Research published in the Journal of Clinical Oncology might have men checking their hairlines.
The study says men who have a certain pattern of baldness at age 45 are 39 percent more likely to develop aggressive prostate cancer than men who have no baldness.
The new finding came from the Prostate, Lung, Colorectal and Ovarian Cancer Screening Trial. Researchers asked 39,000 men participating in the study to identify if they had experienced hair loss at 45, and if so, which pattern.
Researchers kept up with the participants, who had an average age of 70 years old at the time of the study. A few years later, about 1,100 of those men had prostate cancer – 600 of those were classified as "aggressive."
The only significant link as it related to baldness was with those men who reported having frontal plus moderate vertex balding.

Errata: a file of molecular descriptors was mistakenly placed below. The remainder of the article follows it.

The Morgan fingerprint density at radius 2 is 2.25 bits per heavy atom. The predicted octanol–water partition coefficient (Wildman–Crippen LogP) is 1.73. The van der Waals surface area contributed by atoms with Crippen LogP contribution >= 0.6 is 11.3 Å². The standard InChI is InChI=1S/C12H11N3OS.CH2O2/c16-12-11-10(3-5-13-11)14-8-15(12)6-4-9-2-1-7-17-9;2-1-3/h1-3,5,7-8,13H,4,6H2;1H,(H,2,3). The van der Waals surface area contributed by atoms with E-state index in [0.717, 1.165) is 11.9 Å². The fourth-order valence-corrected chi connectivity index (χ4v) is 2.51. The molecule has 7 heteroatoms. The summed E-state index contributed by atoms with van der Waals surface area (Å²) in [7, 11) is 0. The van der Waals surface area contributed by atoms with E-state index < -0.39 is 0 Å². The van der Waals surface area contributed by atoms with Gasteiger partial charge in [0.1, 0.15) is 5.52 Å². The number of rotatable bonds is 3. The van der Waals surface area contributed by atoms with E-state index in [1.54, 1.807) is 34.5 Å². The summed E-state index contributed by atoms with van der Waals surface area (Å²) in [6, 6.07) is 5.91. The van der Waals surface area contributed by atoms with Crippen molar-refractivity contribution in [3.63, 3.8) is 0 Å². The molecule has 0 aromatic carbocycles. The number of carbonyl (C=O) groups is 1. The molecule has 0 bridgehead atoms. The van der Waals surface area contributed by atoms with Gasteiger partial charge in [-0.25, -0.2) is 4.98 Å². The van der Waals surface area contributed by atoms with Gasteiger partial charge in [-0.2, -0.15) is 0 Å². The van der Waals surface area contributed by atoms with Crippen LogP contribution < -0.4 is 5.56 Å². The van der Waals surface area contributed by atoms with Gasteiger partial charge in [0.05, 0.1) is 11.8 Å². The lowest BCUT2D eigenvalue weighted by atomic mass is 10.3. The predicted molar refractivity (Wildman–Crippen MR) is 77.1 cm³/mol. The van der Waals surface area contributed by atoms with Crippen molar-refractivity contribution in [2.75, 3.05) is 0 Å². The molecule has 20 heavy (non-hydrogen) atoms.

The co-author of the study told CBS, "It is conceivable that, in the future, male pattern baldness may play a small role in estimating risk of prostate cancer and may contribute to discussions between doctors and patients about prostate cancer screening."
But researchers are hesitant to make baldness patterns part of the screening process, saying the findings need further research.
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